Welcome to the second installment of our Behind the Scenes series. Today, Carina Press editor (eh-hem, my editor.) Gina Bernal gives us the deets on the editorial process.
Take it away, Gina!
You got The Call. Now what? For a new author, starting the editing process can be just as nerve-racking as sending out that first query. You’re placing the book you’ve lovingly crafted for months, maybe years into the hands of a stranger you may have only “met” via email or over the phone. So would you believe me if I told you it can be rewarding, even fun?
Every publishing house has its own editorial process, but the major stages are relatively universal. The first round is what are usually called developmental or content edits. Personally, this is my favorite part of the process because I get to reread a manuscript for the first time since its acquisition and rediscover all the things that made me fall in love with it. During the developmental edit you can expect to receive a letter from your editor outlining the things you’ve done right, as well as places in the manuscript that could benefit from revisions. This is the time to tackle plot holes, pacing problems, character inconsistencies, conflict, world building—in other words, the big picture items. Developmental edits provide you, the author, a great opportunity to view your story and characters through a fresh pair of eyes. For example, a comment about how your heroine never really seems to have her guard up despite all her talk about fearing betrayal might lead you to write a new scene that’s an emotional watershed for her character.
Once you’ve turned in revisions and your editor feels confident all concerns were appropriately addressed, you’re ready for round two: line edits. At this stage, an editor will do a nitty-gritty, line-by-line examination of the manuscript. Line edits focus on basics like grammar, spelling errors, repetition and typos, as well as stylistic elements in the narrative. Do you fall back too often on the passive voice when a stronger construction would provide a better visual? Is tiny your favorite adjective? Does a certain sentence read awkwardly? Would cutting the last two lines of a chapter help it end with more impact? Do your characters have problems keeping their eyes from flying across the room or roaming each others’ bodies? Seeing their common mistakes helps authors learn from the process and become better writers.
Some editors combine both stages, line editing as they read for developmental issues—everyone has his or her own preference. I generally like to line edit as I go along and then do another thorough read-through once revisions are complete because I am just that meticulous (or a little OCD).
This entire process can unfold within several months or just a few weeks. In traditional print publishing, it might take up to a year for your book to go from contract to shelf. At a digital-first house like Carina Press, turnaround is faster, which means shorter production schedules and tighter editorial deadlines.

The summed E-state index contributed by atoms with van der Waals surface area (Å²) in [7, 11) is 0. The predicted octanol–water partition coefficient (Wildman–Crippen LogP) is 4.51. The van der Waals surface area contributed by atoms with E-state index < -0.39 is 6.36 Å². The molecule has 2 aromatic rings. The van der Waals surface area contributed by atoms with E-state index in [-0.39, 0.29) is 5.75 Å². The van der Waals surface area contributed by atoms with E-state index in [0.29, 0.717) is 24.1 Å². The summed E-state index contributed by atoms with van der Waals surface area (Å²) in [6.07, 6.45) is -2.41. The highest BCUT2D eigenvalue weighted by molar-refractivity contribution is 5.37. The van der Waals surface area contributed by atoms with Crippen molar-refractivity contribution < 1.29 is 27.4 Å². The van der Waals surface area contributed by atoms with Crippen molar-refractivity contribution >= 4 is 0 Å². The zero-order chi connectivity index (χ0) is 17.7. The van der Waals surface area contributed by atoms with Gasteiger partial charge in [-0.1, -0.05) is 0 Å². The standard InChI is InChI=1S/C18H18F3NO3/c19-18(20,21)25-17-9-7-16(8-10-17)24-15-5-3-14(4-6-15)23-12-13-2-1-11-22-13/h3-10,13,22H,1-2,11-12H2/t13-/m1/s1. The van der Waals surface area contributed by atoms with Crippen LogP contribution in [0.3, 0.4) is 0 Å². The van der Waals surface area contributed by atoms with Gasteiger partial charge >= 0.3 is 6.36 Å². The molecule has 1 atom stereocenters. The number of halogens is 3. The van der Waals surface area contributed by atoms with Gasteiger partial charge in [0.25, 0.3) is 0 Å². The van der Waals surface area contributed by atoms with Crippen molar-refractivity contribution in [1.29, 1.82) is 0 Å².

Regardless of the length of the process, the most important aspect is the author-editor relationship. The kind of relationship you establish with your editor depends on your own individual needs as an author. Some like to brainstorm with their editors and ask for opinions as they work out a new book or revision. Others like to hash out the creative process with a writing partner or critique group before presenting their editors with the finished product. Different people work different ways, and that’s okay.
Remember, the two of you don’t have to be BFFs. But the author-editor relationship should never be an antagonistic one either. At the end of the day, your editor is an ally, someone who loves your book as much as you do and really does want to help you best realize your vision. Jumping into the editorial process might be scary at first, but it’s a key step in mining your writing’s potential.
RU Crew, here’s your chance to ask those burning editing questions. And just for fun, to prove Gina’s point about overuse of favorite words, take a guess how many times I used the word “look” in Man Law. The person who comes closest wins an RU pocket jotter.
Special thanks to Gina for being here today. I hope you all get lucky enough to have an editor like her because she is a gem! Join us on Monday when Tammie King of Night Owl Romance gives us the who, when, what and where of book reviews.
Gina’s Bio: Gina Bernal is a freelance acquisitions editor for Carina Press. She comes to Carina with over seven years of publishing experience, having started her career at the Berkley Publishing Group and most recently serving as the editor of the Doubleday and Rhapsody Book Clubs. She holds a B.A. in History and Literature from Harvard University and currently resides in the Boston area.
She is actively seeking romance of all subgenres and heat levels, women’s fiction, historical fiction and suspense/mystery novels with strong female leads. Gina loves books that make her laugh, books that make her cry and books that do both. She’s a sucker for tortured heroes, unusual settings and classic themes with new twists.
You can follow her on Twitter @GinaBernal
- The Road to an Agent with Adrienne Giordano
- A Year in the Life of a Debut Author by Kelsey Browning
- Editor Gina Bernal Tackles Line Editing
- Weekly Lecture Schedule for May 4 – 11, 2012 – C.J. Redwine, Cris Dukehart & Gina Bernal
- Revisions to Success